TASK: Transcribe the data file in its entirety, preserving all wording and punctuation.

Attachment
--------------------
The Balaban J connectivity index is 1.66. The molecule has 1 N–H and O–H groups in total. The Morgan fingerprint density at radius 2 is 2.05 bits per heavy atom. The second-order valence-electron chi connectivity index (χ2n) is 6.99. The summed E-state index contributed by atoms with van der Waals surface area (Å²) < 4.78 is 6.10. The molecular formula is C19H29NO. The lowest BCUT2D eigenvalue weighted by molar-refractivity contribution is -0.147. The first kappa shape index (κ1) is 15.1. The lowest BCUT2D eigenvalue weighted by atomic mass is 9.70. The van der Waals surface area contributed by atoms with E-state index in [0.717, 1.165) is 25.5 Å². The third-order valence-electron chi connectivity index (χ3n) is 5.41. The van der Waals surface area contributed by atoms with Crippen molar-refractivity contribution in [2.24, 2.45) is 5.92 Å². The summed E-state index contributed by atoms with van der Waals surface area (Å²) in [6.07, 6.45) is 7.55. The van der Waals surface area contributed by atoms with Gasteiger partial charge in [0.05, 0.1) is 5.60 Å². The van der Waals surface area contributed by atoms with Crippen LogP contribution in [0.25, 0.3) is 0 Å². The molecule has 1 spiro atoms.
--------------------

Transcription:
The Balaban J connectivity index is 1.66. The molecule has 1 N–H and O–H groups in total. The Morgan fingerprint density at radius 2 is 2.05 bits per heavy atom. The second-order valence-electron chi connectivity index (χ2n) is 6.99. The summed E-state index contributed by atoms with van der Waals surface area (Å²) < 4.78 is 6.10. The molecular formula is C19H29NO. The lowest BCUT2D eigenvalue weighted by molar-refractivity contribution is -0.147. The first kappa shape index (κ1) is 15.1. The lowest BCUT2D eigenvalue weighted by atomic mass is 9.70. The van der Waals surface area contributed by atoms with E-state index in [0.717, 1.165) is 25.5 Å². The third-order valence-electron chi connectivity index (χ3n) is 5.41. The van der Waals surface area contributed by atoms with Crippen molar-refractivity contribution in [2.24, 2.45) is 5.92 Å². The summed E-state index contributed by atoms with van der Waals surface area (Å²) in [6.07, 6.45) is 7.55. The van der Waals surface area contributed by atoms with Gasteiger partial charge in [0.05, 0.1) is 5.60 Å². The van der Waals surface area contributed by atoms with Crippen LogP contribution in [0.25, 0.3) is 0 Å². The molecule has 1 spiro atoms.